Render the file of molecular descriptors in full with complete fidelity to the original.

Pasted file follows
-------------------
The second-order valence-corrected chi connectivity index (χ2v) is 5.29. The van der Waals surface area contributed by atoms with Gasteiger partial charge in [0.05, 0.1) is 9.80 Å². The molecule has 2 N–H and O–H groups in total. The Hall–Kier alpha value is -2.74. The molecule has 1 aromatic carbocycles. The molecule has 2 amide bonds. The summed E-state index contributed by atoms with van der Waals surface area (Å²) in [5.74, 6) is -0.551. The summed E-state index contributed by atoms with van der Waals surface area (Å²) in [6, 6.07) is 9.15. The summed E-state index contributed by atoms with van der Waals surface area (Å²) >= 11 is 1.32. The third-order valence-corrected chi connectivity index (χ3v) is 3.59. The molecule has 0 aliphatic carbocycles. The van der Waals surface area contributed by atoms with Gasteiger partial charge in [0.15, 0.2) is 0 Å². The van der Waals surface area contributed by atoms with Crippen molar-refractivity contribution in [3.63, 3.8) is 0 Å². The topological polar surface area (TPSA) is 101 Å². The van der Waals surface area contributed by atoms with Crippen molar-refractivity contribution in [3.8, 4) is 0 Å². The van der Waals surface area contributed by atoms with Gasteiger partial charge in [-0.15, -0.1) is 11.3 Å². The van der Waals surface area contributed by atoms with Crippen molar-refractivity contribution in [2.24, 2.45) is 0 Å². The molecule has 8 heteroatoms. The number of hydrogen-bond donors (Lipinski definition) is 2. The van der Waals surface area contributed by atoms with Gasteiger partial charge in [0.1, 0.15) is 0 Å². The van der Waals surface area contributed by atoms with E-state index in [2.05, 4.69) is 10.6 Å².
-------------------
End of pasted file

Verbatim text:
The second-order valence-corrected chi connectivity index (χ2v) is 5.29. The van der Waals surface area contributed by atoms with Gasteiger partial charge in [0.05, 0.1) is 9.80 Å². The molecule has 2 N–H and O–H groups in total. The Hall–Kier alpha value is -2.74. The molecule has 1 aromatic carbocycles. The molecule has 2 amide bonds. The summed E-state index contributed by atoms with van der Waals surface area (Å²) in [5.74, 6) is -0.551. The summed E-state index contributed by atoms with van der Waals surface area (Å²) in [6, 6.07) is 9.15. The summed E-state index contributed by atoms with van der Waals surface area (Å²) >= 11 is 1.32. The third-order valence-corrected chi connectivity index (χ3v) is 3.59. The molecule has 0 aliphatic carbocycles. The van der Waals surface area contributed by atoms with Gasteiger partial charge in [0.15, 0.2) is 0 Å². The van der Waals surface area contributed by atoms with Crippen molar-refractivity contribution in [3.63, 3.8) is 0 Å². The topological polar surface area (TPSA) is 101 Å². The van der Waals surface area contributed by atoms with Crippen molar-refractivity contribution in [3.8, 4) is 0 Å². The van der Waals surface area contributed by atoms with Gasteiger partial charge in [-0.15, -0.1) is 11.3 Å². The van der Waals surface area contributed by atoms with Crippen molar-refractivity contribution in [2.24, 2.45) is 0 Å². The molecule has 8 heteroatoms. The number of hydrogen-bond donors (Lipinski definition) is 2. The van der Waals surface area contributed by atoms with Gasteiger partial charge in [0.1, 0.15) is 0 Å². The van der Waals surface area contributed by atoms with E-state index in [2.05, 4.69) is 10.6 Å².